BOISE — A bill to let historic theaters across the state, like Boise’s Egyptian Theatre, serve beer and wine cleared the House State Affairs Committee on Monday with just two dissenting votes.
HB 157, sponsored by House Minority Leader Mat Erpelding, D-Boise, would allow theaters that were both built before 1950 and are listed on the National Register of Historic Places to serve beer and wine without having to follow the same design regulations as newer theaters. The committee sent it to the full House with a “do-pass” recommendation.
Because of their historic value, many older theaters can’t change the internal structure of the theater to meet the current law’s requirements.
Current law, Erpelding said, is vague — some historic theaters can already serve beer and wine at specific events with a license, but not others.
“The definition is if there’s an intermission in the middle and they do a raffle, but then on both sides they’re showing short films of five minutes to 15 minutes, you can have a beer and wine license for that, and you can have a beer and wine license for a concert, but you can’t have a license for, like, an old movie,” Erpelding said.
Historic theaters typically aren’t limited to movies; they exhibit live events, film festivals, concerts and plays.
There are 13 historic theaters across the state that could potentially meet both qualifications, including the Egyptian, the Panida Theater in Sandpoint and the Kenworthy Performing Arts Centre in Moscow.
“They historically were in areas of the state that were booming in the 1940s,” Erpelding said. “They have very distinctive construction, they have a very distinctive architecture type and they bring historic value to the communities that they are in.”
Of those 13 theaters, only five are listed on the National Register of Historic Places.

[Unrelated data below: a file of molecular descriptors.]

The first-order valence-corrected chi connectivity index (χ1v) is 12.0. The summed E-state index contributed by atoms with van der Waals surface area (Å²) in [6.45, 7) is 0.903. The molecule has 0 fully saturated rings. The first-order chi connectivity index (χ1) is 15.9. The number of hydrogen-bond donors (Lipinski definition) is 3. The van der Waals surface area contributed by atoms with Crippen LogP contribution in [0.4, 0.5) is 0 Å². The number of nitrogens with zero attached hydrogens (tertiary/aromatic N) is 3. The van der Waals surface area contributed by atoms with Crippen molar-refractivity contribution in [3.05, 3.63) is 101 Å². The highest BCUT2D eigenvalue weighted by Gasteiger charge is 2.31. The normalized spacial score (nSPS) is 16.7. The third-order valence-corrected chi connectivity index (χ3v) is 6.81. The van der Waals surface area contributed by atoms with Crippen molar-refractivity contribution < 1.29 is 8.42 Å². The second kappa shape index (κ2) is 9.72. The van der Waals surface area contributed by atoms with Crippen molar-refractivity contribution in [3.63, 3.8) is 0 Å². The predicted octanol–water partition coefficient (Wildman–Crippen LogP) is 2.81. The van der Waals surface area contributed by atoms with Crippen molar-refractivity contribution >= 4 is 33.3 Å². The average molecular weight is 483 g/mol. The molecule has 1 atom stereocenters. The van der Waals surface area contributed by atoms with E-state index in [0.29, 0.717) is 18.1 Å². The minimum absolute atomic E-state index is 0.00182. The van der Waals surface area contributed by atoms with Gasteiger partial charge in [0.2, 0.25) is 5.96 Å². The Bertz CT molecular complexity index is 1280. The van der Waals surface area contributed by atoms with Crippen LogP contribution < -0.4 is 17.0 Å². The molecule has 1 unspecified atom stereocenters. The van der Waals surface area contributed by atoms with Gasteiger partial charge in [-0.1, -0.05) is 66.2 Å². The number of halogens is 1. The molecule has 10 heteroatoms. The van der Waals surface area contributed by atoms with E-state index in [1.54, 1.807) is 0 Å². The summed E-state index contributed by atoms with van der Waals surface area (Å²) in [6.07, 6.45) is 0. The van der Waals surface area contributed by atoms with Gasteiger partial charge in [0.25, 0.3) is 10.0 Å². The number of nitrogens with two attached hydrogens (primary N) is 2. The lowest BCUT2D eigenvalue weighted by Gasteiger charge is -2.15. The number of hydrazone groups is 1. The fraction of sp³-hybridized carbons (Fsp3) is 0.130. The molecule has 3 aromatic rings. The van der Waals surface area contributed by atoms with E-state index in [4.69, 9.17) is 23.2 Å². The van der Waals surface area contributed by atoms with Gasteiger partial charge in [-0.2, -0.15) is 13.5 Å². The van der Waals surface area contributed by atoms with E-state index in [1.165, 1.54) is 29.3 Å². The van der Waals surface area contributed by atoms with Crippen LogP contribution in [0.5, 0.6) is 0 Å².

The register is what Erpelding calls an “honorary designation.”
“It adds a little bit more value that says we value the historic significance of this theater and are unlikely to make any substantive changes to its architecture and infrastructure,” Erpelding said.
In order to be placed on the register, a theater must meet certain criteria. For example, it must embody the distinctive characteristic of a time period or method of construction. Most theaters built before 1950 could meet that criteria, according to Erpelding.
The bill is specifically limited to theaters built before 1950 to ensure newer theaters without historic value don’t try to get on the National Register of Historic Places simply for the purpose of serving beer and wine.
To become law, the bill must still pass the House and the Senate, and receive the governor’s signature.
Committee Vice Chairman Rep. Randy Armstrong, R-Inkom, and Rep. Kevin Andrus, R-Lava Hot Springs, were the only dissenting votes.
“I can appreciate trying to clear up this situation that does seem rather confusing,” Armstrong said. But, he said, “I have had numerous people come to me this session and every one that talked about alcohol bills, we’re all trying to figure out more ways to introduce alcohol to the citizens of Idaho, and I ultimately don’t think that’s in the best good for our society, our culture.”